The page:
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Business Facts Finland: Living and working in Finland

Business Facts Finland: Living and working in Finland

Finland has a good reputation in terms of education and job security. Are you thinking about settling in the country with its beautiful landscape and diverse cultural life? Then you should first consult our business facts on living and working in the country.

Land and people

There are about 5.4 million people in Finland. With 17 inhabitants per km², it is one of the most sparsely populated countries in Europe. More than two-thirds of the population live in cities, for example in the capital Helsinki which has 588,000 inhabitants. Finnish is the official language, together with Swedish.

Entry

As an EU citizen, you only need a valid ID card to enter Finland. If your stay lasts more than three months, you must register with the immigration authority. To do this, you must confirm your place of residence and provide proof of employment at the local registration office. After five years, you can apply for Finnish citizenship.

Language

For many, the Finnish language will present a challenge because it has little in common with other languages. Its only distant relation is Hungarian, so one can’t generally rely on existing language skills (for example, the Latin languages). Only in very few professions is it really possible to get along without Finnish. Therefore, you should tackle the language head on and learn it - preferably before you relocate to Finland. The good news: The government and many employers are committed to providing reasonably priced language courses, so you can expect a lot of help in this respect.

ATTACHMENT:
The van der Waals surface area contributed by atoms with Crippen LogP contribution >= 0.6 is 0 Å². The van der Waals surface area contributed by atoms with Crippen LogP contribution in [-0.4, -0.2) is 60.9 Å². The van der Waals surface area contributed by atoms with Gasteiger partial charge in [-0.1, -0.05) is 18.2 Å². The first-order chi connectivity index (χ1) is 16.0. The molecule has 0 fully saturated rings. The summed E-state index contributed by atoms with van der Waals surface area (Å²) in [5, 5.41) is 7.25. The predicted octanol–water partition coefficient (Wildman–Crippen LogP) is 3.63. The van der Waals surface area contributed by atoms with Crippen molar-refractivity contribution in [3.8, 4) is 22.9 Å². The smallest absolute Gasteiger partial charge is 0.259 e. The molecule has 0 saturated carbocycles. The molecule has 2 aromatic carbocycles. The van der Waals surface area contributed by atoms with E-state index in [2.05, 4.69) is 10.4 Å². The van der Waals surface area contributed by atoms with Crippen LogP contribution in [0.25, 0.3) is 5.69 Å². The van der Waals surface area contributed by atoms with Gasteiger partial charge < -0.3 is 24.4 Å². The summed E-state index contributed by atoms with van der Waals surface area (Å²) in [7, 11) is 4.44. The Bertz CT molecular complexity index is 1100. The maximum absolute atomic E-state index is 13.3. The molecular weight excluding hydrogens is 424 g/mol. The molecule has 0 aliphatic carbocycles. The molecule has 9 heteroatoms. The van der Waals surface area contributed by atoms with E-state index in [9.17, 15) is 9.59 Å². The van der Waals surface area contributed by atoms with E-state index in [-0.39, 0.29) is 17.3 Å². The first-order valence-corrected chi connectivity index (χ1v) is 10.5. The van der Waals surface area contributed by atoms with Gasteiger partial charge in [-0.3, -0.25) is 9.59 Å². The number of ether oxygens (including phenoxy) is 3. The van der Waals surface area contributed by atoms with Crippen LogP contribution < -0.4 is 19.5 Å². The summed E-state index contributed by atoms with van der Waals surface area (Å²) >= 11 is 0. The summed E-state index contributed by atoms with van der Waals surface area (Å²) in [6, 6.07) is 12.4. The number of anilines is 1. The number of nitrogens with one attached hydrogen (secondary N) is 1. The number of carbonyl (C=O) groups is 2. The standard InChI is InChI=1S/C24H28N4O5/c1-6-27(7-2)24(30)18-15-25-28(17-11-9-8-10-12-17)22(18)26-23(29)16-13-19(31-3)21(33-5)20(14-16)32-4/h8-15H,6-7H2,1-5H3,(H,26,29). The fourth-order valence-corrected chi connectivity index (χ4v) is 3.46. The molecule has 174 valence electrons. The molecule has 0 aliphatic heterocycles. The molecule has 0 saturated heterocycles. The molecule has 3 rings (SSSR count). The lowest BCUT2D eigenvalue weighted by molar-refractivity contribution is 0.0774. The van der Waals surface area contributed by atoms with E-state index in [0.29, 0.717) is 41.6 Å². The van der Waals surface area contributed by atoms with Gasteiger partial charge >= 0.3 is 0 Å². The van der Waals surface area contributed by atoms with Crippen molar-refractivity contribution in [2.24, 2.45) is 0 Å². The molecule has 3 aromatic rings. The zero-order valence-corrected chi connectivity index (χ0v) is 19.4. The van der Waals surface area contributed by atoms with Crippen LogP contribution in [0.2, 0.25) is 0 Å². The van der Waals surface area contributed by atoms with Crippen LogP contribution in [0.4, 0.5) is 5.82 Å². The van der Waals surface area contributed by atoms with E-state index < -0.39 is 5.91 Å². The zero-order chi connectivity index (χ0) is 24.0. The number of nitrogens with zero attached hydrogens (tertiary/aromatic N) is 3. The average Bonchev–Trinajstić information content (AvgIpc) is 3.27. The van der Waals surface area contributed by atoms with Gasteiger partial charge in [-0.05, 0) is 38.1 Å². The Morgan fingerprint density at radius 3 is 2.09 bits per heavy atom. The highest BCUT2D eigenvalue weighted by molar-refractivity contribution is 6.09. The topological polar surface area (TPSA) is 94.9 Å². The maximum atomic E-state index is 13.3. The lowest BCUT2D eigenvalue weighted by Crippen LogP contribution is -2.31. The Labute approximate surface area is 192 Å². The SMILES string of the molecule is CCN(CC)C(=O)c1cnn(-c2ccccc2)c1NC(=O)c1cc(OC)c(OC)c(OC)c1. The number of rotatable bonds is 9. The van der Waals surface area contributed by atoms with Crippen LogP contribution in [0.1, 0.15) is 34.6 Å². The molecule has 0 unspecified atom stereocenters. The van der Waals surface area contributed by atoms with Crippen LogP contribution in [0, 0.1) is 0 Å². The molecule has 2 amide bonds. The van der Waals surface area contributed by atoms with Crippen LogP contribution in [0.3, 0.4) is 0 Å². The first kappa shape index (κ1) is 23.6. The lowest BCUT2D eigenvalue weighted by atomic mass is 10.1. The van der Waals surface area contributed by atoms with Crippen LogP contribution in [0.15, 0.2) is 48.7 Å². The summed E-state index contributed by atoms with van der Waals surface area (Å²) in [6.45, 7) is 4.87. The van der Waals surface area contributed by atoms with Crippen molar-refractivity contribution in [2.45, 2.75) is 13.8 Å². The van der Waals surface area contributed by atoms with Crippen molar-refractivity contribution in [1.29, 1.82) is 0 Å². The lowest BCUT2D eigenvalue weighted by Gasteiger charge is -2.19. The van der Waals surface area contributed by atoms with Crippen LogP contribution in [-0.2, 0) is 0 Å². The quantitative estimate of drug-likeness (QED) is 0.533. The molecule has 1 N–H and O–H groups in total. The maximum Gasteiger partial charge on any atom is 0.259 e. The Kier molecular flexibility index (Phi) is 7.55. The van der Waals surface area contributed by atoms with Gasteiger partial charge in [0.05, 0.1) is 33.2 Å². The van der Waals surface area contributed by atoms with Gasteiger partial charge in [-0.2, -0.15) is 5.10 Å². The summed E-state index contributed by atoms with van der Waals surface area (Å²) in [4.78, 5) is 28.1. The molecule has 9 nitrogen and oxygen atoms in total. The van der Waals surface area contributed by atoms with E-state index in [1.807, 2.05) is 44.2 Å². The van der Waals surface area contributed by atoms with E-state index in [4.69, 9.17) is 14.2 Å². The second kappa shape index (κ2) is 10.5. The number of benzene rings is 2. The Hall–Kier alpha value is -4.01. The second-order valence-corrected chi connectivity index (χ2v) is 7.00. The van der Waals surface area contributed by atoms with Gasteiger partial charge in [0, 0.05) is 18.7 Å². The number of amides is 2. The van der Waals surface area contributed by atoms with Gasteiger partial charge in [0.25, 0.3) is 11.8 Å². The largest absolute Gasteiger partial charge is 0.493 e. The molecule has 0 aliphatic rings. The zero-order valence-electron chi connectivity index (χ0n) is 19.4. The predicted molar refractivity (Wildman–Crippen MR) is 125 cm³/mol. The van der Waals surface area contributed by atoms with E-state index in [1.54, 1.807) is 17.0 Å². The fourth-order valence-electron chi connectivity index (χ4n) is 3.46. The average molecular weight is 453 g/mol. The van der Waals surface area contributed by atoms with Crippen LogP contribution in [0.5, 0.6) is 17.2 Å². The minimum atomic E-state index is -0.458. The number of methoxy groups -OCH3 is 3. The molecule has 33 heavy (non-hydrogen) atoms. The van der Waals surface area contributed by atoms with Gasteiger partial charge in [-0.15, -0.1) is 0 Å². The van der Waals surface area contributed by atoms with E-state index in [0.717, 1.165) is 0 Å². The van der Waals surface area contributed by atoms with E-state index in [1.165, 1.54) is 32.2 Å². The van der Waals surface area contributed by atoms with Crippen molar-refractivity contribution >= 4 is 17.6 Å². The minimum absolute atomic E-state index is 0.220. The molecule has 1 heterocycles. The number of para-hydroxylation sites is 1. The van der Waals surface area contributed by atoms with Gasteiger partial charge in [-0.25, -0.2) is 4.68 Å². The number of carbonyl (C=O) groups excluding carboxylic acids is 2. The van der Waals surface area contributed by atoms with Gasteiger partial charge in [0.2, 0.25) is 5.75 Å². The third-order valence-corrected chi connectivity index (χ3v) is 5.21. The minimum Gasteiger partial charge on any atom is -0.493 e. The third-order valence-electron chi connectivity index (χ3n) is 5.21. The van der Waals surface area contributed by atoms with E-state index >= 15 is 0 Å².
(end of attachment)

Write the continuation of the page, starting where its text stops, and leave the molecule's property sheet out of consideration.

Job market

Over 65% of employees in Finland work in the service sector. The following skilled workers are particularly in demand:

• Restaurant professionals

• Chefs

• Finance and accounting staff

• Teachers

• Nurses

In the south around the cities of Helsinki and Tampere there is an acute shortage of skilled workers. In Finland, many vacancies are not advertised, but are filled through relationships. Therefore, personal contacts in the country are valuable.

Income and tax

If you live in Finland for longer than six months, then you have to pay tax. The tax rate is between 8.5 and 31.5%.

Health insurance

As soon as you have a permanent residence in Finland, you are covered by the state health insurance (Kansaneläkelaitos KELA). You can apply for a health insurance card through the social security authority.

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